I have mixed feelings as I write my final blog post and column for the New Educator magazine. I will be leaving the university at the end of December and will be moving to a new position as Provost and Vice President for Academic Affairs at the University of San Francisco in January. I will greatly miss the faculty, staff and students in the Michigan State University College of Education with whom I have had the opportunity to work over the last four years, as well as the thousands of our alumni who I have had the chance to meet, both here on campus and around the globe. I am also very excited about the opportunities and challenges that lie ahead of me.
As I look back on my time at Michigan State, I am very pleased and proud of what we have accomplished in our college. As the university has recovered from the economic recession that battered the country and the state, the college is in excellent shape, both financially as well as in the quality of our faculty endeavors and our students.
One of my proudest accomplishments is how we have increased the diversity of our faculty. Of the 44 tenure-system hires since I became dean, 17 (39 percent) are faculty of color; during this time period, the overall proportion of faculty of color in the college increased from 15 to 26 percent. Over 50 percent of the faculty members in the college are women; across the entire university only about one-third of faculty are women.
We have also made gains in diversifying our student body. In 2012, 13 percent of College of Education students were students of color; in 2015, this grew to 16 percent—a small, but important increase. As our nation becomes more diverse racially and ethnically, it is critical that the next generation of education and health professionals we are training reflect this diversity.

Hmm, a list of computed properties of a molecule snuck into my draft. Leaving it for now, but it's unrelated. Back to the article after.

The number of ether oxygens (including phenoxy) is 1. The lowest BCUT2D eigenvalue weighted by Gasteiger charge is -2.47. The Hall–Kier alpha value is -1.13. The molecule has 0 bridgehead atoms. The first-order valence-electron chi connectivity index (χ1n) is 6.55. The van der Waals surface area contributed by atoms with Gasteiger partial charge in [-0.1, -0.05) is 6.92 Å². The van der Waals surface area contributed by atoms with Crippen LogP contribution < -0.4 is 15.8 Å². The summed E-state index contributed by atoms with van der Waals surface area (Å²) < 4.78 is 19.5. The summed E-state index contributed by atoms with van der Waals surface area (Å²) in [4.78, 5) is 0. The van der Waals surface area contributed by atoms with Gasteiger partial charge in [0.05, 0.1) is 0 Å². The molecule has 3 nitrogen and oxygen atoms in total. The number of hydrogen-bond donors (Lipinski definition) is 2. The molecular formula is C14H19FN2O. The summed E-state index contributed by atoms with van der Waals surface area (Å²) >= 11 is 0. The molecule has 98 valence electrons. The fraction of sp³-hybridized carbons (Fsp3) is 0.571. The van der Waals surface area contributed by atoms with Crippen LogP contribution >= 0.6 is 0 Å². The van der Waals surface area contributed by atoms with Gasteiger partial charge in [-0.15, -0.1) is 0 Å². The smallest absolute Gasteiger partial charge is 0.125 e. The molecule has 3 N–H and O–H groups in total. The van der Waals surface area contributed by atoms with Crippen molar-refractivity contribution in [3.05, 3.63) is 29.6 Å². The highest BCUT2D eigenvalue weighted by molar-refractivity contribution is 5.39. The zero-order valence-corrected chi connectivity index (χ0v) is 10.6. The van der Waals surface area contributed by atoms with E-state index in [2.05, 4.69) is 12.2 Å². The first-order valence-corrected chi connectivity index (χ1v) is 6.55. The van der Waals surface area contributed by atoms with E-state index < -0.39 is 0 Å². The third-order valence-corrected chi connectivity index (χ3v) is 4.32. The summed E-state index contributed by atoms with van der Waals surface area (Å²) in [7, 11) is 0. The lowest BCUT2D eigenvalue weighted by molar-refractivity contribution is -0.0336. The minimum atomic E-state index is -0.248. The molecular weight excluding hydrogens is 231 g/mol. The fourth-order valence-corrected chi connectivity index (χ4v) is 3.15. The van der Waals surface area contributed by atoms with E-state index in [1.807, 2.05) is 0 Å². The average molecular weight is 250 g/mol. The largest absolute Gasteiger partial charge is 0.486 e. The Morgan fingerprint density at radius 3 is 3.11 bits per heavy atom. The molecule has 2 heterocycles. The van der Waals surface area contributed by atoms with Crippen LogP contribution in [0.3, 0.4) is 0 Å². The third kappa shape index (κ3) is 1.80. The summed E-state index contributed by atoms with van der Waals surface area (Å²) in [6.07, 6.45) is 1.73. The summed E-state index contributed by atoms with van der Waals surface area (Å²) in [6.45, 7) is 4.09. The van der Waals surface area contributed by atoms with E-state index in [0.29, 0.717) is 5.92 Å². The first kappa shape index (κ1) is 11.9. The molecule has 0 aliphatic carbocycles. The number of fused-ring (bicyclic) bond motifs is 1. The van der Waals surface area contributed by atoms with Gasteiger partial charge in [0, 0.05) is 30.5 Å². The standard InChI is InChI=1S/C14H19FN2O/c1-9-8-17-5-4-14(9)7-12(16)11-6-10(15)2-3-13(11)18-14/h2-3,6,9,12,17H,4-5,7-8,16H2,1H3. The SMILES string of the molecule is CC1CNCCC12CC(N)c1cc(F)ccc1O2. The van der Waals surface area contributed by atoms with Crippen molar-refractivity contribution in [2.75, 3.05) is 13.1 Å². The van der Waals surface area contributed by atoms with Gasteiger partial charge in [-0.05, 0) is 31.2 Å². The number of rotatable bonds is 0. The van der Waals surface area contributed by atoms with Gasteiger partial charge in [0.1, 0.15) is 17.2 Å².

Our college has also made great strides in our research and engagement activities around the globe, with these new initiatives begun or greatly expanded in recent years:
- The DOCTRID Research Institute, a partnership of 13 universities in Ireland, the United Kingdom and the United States, focused on research on autism and other intellectual disabilities
- Our partnership with the Azim Premji Foundation and Wipro, Ltd., in India, to help build the first standalone teachers college in India and develop a training program in leadership and educational technology for teachers in Chicago Public Schools
- Work with the Azerbaijan Diplomatic Academy University in Baku to help develop graduate programs in K-12 and higher education leadership at that institution
- The CREATE for STEM Institute, a joint effort of the College of Education and College of Natural Science, which has become one of the nation’s premier centers on STEM education research and has attracted millions of dollars in research funding
External validation of our efforts has come in the form of the college’s U.S. News & World Report ranking, which has increased from 17th before my arrival to 13th this year. Faculty members in the college have been awarded the editorship of two internationally renowned journals: the Journal of Teacher Education and Educational Evaluation and Policy Analysis.
Our students continue to be in high demand; 96 percent of our most recent graduates in both teacher education and kinesiology were either employed or enrolled in graduate school in the year after completing their degrees.
As I depart East Lansing to head west to new adventures (and warmer climes!), I am proud of the accomplishments of the over 5,000 faculty, staff and students in the College of Education, along with our 55,000 alumni. They all truly embody the spirit of the university, that Spartans Will.